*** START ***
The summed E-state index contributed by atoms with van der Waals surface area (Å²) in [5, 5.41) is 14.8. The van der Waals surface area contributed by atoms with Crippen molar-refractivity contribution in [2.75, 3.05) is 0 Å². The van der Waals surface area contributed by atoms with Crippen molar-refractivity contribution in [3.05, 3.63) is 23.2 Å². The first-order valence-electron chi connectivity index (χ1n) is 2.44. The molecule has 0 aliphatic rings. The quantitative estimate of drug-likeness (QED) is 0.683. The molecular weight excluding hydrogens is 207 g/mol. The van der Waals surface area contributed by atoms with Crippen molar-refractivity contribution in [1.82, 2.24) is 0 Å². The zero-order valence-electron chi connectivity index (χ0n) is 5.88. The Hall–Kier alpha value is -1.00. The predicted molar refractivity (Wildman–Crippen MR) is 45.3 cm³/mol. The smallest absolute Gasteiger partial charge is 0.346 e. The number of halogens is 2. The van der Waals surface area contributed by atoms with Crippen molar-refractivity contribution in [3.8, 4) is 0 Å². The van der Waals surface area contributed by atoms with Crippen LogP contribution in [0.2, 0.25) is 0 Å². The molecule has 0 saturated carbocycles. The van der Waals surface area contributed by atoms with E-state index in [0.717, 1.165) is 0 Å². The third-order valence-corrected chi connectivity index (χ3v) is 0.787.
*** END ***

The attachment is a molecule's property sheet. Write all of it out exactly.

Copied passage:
The summed E-state index contributed by atoms with van der Waals surface area (Å²) in [5, 5.41) is 14.8. The van der Waals surface area contributed by atoms with Crippen molar-refractivity contribution in [2.75, 3.05) is 0 Å². The van der Waals surface area contributed by atoms with Crippen molar-refractivity contribution in [3.05, 3.63) is 23.2 Å². The first-order valence-electron chi connectivity index (χ1n) is 2.44. The molecule has 0 aliphatic rings. The quantitative estimate of drug-likeness (QED) is 0.683. The molecular weight excluding hydrogens is 207 g/mol. The van der Waals surface area contributed by atoms with Crippen molar-refractivity contribution in [1.82, 2.24) is 0 Å². The zero-order valence-electron chi connectivity index (χ0n) is 5.88. The Hall–Kier alpha value is -1.00. The predicted molar refractivity (Wildman–Crippen MR) is 45.3 cm³/mol. The smallest absolute Gasteiger partial charge is 0.346 e. The number of halogens is 2. The van der Waals surface area contributed by atoms with Crippen molar-refractivity contribution in [3.8, 4) is 0 Å². The van der Waals surface area contributed by atoms with Crippen LogP contribution in [0.2, 0.25) is 0 Å². The molecule has 0 saturated carbocycles. The van der Waals surface area contributed by atoms with E-state index in [0.717, 1.165) is 0 Å². The third-order valence-corrected chi connectivity index (χ3v) is 0.787.